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Ceramic Review is the magazine for contemporary and historical ceramics, ceramic art and pottery.

Ceramic Review Issue 328

July/August 2024

Work by Sue Pryke; photo courtesy of the artist

Sue Pryke has unearthed a childhood treasure. It’s a white melamine plate, with a chip to one edge. Ordinary? Possibly. But there’s something about it. It’s crisp in design and not round, but square. A survivor from our aviation history, when 20th-century names like Robin and Lucienne Day styled interiors for BOAC Super VC10’s, this piece would have featured in an on-flight dining service. Its ergonomic shape ensured comfort of use, efficiency and style. Pryke is fascinated by it. As a child, this is what she chose to play with, eschewing the round, red tea set on offer.

It is tempting to take this plate as the genesis of Pryke’s work today. She calls herself a shape designer. To most she is a designer maker, known for her sophisticated, utilitarian pieces that have a particular quality of stillness to them. Her passion is tableware. Her tactile tea bowls and teapots, plates and pourers sing out as beautiful stand-alone pieces. Together they turn a laden table into a scape that is both soothing and highly individual.

Pryke’s style has led to her consulting, collaborating and designing for names such as IKEA, Marks & Spencer and John Lewis. Her ideals chime with those of figures like William Morris, in that she can’t see why good design and fine pieces should not be accessible and affordable for everyone.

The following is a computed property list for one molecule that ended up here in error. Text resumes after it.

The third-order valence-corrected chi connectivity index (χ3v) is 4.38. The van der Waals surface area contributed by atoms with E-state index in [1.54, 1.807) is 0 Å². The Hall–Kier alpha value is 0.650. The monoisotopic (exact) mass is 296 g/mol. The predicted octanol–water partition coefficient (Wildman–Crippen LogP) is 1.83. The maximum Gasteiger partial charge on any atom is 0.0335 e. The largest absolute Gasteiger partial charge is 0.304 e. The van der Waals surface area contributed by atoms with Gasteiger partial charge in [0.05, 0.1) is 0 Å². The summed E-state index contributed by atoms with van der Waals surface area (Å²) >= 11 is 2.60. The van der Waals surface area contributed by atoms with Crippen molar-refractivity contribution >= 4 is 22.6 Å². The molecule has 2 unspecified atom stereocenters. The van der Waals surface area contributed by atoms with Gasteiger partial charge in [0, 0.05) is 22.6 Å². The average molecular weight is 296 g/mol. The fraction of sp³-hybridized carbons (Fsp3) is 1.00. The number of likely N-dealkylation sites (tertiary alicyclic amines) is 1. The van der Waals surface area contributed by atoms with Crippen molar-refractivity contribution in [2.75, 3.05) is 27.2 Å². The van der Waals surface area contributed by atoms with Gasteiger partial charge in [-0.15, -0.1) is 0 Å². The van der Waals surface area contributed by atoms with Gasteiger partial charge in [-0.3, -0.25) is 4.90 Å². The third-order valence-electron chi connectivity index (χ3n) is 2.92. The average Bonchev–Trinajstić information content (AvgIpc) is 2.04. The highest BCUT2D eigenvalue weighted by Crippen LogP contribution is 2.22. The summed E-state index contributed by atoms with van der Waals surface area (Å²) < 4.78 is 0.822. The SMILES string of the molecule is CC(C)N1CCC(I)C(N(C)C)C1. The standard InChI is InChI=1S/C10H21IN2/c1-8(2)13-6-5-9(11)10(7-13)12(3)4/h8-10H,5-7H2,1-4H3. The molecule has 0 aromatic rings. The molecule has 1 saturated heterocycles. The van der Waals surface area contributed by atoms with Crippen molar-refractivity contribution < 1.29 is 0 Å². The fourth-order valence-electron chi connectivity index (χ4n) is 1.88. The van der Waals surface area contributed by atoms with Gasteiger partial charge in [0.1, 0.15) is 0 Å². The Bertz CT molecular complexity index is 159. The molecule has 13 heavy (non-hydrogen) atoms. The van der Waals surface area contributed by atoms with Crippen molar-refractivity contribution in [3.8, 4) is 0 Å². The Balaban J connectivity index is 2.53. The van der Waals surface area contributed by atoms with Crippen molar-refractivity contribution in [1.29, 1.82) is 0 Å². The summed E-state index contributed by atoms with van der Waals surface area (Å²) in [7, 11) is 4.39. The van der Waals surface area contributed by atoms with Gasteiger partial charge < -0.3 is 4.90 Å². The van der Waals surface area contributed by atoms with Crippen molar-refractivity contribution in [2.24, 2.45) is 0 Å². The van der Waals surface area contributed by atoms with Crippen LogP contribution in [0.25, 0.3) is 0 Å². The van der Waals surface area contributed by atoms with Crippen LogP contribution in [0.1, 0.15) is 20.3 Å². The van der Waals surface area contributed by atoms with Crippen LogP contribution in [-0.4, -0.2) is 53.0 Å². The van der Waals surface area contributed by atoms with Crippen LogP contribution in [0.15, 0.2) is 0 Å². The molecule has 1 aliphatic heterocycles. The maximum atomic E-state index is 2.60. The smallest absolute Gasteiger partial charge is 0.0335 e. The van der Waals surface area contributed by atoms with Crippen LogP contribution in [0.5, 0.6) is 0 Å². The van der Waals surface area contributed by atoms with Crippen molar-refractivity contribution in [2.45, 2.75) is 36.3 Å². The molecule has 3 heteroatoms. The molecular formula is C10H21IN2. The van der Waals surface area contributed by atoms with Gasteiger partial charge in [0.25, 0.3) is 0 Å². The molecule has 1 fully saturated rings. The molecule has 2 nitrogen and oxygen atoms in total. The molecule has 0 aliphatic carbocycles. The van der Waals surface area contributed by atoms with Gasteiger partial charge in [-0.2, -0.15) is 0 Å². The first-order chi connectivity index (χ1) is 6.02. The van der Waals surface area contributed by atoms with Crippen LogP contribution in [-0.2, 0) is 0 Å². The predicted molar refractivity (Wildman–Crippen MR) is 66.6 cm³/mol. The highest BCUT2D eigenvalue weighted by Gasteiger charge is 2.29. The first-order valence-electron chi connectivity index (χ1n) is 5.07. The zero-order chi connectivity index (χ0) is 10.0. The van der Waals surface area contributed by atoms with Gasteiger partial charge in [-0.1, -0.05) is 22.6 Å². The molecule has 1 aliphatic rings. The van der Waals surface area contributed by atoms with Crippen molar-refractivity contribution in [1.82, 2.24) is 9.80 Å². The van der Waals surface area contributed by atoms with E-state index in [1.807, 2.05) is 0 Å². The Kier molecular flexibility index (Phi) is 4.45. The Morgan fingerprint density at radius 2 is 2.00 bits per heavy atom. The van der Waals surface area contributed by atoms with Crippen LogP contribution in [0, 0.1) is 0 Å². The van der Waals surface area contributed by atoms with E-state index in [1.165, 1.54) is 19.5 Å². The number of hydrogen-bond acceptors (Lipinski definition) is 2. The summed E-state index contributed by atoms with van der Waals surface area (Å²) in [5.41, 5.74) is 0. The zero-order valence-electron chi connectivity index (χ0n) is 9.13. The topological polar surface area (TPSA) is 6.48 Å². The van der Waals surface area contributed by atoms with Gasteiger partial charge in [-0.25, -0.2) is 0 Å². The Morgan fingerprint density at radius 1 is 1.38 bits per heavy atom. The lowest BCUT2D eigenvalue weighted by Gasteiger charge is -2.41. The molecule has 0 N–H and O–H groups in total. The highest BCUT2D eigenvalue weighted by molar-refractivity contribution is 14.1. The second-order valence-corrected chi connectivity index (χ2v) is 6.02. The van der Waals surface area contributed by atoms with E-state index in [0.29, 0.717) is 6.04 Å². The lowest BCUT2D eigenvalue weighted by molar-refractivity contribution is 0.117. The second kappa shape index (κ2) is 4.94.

This is something she has been working on since her student dissertation, when she focused on the accessibility of design on the high street. Among her heroes are names such as David Mellor, Robert Welch and Sir Kenneth Grange, creator of the Kenwood Mixer and 2011 InterCity train – people whose stand-out design reaches millions through manufacture.


Based in her workshop in a former textile factory outside Leicester, Pryke shares a particular groundedness with such figures. She is a mindful maker, but with a rigorous practicality to her approach. A delve into her background reveals why. She comes from a farming family who worked the land in Lincolnshire, surrounded by soil and soaring skies. ‘My father was a top grower who grew

salad crops for the big supermarkets,’ she says. ‘Each lettuce had to be flawless and the key to success was that every one had to be identical. It was all in the detail. He used the word “continuity”, referring to good time and motion – and efficiency.’ As a reluctant teenager working the fields after school and during the holidays, Pryke couldn’t have known that she was laying foundations for a later love for production pottery, with its rhythm, process and need for a perfect ‘sameness’…

Subscribe to continue reading this article in issue Ceramic Review Issue 302 (March/April 2020)

For more details visit suepryke.com

Work by Sue Pryke; photo courtesy of the artist